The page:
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Drug Rehab Centres


Generally there is a distinct lack of research into drug rehabilitation centres in the UK and it is assumed that this is because there is a lack of research interest and funding in this area. That said, the research that does exist recognises that drug rehab centres offer a very positive outlook for those people who are seeking recovery from addiction.

When Dr David Best of the National Treatment Agency undertook a research project, his conclusion evidenced that 'The only type of formal treatment service which was a key factor in helping drug users to stay abstinent was residential rehab. Formal long-term structured , non-residential treatments played only a peripheral role in the recovery journeys.' (statement by researchers Dr David Best, Jessica Loaring and Safeena Ghufran).

Other studies have also been carried out, including a joint one by the National Treatment Agency and the Commission for Social Care Inspectorate in 2008 that suggested that without exception a programme in a rehab centre outstripped any other treatment intervention.

Also in 2006 a study undertaken by the Drug Outcome Research in Scotland (DORIS) followed 1,033 drug users contacting treatment services who were able to become and stay abstinent 33 months after starting treatment -and identified which services were most closely linked with such drug-free results. The Doris researchers defined abstinence in terms of people being totally drug free (other than alcohol or tobacco use) for at least 90 days before their research interview. 29.4% of those in contact with residential rehabilitation services but only 3.4% of those in contact with methadone maintenance services had a 90-day drug-free period nearly three years after having initiated a new episode of treatment.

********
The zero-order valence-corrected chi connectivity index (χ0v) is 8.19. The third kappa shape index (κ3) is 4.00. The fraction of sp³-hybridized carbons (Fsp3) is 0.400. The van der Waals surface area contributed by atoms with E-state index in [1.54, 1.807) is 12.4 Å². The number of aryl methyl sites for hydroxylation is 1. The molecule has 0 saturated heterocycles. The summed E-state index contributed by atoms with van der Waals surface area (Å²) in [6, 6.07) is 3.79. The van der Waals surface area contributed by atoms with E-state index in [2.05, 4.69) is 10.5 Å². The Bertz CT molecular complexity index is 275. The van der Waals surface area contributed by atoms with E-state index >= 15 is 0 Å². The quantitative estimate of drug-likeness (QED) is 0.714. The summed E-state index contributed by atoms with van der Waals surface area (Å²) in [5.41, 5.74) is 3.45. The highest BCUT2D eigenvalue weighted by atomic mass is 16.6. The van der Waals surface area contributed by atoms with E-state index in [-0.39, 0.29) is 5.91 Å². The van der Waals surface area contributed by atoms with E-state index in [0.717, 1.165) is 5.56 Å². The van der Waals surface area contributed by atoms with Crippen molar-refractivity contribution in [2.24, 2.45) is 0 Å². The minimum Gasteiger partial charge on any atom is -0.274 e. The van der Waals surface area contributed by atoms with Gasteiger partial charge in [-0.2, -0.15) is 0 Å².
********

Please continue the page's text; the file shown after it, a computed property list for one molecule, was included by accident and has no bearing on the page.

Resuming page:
The National Treatment Outcome Research Study is the largest study undertaken in the UK researching published changes in substance use, health and criminal behaviour during the five years after intake. The study group was made up of long-term, chronic users considered to have the most severe problems. Also among the study group were chronic, heavy drinkers and those more likely to have been actively involved in crime.

Outcome showed that over 38% of the “residential clients” were abstinent from six illicit target drugs 4 -5 years after treatment compared to 35% of methadone clients. Methadone users were described as abstinent when using not only that drug but also psychoactive drugs other than “illicit heroin, non-prescribed methadone, crack or powder cocaine, non-prescribed benzodiazepines and amphetamines”. So they could still be using prescribed heroin, cannabis, ecstasy. Indeed, 40% of methadone maintenance patients became dependent on alcohol.

Second, researchers confusingly blended NHS inpatient outcomes with residential rehab instead of separating them out, even though they are very different. It is concluded therefore that successful outcomes for residential rehab are higher than the 38% quoted.

Published by PCUG Addiction Treatment on 14/07/2020.

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